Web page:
Four years ago, Donald Trump promised to spend more money on military planes and boats to boost America’s ability to wage war:
Trump said in a speech to the Union League of Philadelphia that he will ask Congress to reverse cuts to defense spending enacted under the 2013 budget sequester once he takes office and submit a new budget to rebuild the US military, which Trump described as unprepared to confront the threats the US faces.
…”History shows that when America is not prepared is when the danger is greatest. We want to deter, avoid and prevent conflict through our unquestioned military dominance,” Trump said as he lamented the cuts to defense spending, which he said is “on track to fall to its lowest level as a share of the economy.” The US spent more than $600 billion in defense spending in 2015.
…The Republican nominee also called for increasing the number of ships and submarines and increasing the Air Force’s fighter aircraft to 1,200 from 1,113.
Trump also stressed the need to bolster the US’s missile defense systems, including modernizing Navy cruiser ships.”The Obama-Clinton administration tried repeatedly to remove our cruisers from service, then refused to modernize these very old, aging, aging ships. They’re old, they’re tired,” Trump said [Jeremy Diamond, “Trump Calls for Military Spending Increase,” CNN, 2016.09.07].
Four years later, facing consequences for calling America’s war fighters losers and suckers, Trump is saying that the military leaders who supported his push for more spending on war machines are reckless warmongering profiteers:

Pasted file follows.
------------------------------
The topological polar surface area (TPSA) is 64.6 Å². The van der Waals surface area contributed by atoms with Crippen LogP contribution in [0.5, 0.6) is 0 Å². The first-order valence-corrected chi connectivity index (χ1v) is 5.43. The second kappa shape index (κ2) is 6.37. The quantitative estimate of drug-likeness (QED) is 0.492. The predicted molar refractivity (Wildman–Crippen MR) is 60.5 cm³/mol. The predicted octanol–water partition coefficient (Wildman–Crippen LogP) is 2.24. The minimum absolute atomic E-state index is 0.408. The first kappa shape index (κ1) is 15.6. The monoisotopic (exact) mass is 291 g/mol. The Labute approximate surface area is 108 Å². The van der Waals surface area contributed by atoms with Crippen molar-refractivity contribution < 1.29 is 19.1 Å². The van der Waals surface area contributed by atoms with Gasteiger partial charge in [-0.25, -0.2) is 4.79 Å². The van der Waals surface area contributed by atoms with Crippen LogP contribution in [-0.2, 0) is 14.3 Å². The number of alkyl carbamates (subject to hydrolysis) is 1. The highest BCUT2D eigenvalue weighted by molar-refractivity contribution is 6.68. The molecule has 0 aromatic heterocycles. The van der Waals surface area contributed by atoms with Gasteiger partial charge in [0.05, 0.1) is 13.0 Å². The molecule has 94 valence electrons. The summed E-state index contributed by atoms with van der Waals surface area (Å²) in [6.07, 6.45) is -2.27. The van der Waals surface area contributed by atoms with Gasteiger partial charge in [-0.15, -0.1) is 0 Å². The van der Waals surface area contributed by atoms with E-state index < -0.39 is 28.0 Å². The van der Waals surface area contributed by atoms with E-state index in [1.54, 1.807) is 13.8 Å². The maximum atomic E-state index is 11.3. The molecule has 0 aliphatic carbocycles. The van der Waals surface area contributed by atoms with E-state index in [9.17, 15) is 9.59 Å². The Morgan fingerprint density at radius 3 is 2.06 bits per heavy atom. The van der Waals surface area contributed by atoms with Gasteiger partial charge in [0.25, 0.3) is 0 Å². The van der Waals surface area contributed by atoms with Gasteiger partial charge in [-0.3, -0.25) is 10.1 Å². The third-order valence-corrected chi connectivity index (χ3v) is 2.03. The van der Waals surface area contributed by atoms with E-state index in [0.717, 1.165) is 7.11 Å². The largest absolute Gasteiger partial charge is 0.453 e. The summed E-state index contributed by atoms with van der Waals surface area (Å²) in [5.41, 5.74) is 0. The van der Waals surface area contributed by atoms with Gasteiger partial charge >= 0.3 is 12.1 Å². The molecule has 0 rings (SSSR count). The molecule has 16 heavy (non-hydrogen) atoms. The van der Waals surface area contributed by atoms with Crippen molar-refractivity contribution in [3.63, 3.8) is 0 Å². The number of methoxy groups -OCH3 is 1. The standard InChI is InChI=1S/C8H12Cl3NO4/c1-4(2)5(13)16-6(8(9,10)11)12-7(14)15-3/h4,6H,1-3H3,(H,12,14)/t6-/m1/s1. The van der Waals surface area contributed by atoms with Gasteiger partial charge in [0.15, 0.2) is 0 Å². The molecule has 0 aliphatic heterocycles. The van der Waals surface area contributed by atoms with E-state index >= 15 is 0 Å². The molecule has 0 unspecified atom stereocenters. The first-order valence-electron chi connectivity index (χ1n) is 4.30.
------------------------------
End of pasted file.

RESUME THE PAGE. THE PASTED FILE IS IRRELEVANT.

“I’m not saying the military’s in love with me — the soldiers are, the top people in the Pentagon probably aren’t because they want to do nothing but fight wars so that all of those wonderful companies that make the bombs and make the planes and make everything else stay happy,” Trump told reporters at a White House news conference.
Trump’s extraordinary comments come as several defense officials tell CNN relations between the President and Pentagon leadership are becoming increasingly strained [Barbara Starr and Ryan Browne, “Trump Launches Unprecedented Attach on Military Leadership He Appointed,” CNN, 2020.09.08].
If Trump were opening a reasoned critique and concerted effort to finally rein in the military-industrial complex, we could all celebrate. But President Eisenhower is rolling, not rocking, in his grave:
Trump is not a threat to the Pentagon budget. He has lavished as much money on defense as he can get from Congress, and boasts constantly that he “rebuilt” it after Barack Obama supposedly exhausted its entire supply of ammunition. If Trump is concerned about the influence of defense lobbyists on the Pentagon’s decision-making, it’s odd that he picked a top corporate lobbyist for Raytheon to serve as his current Defense secretary.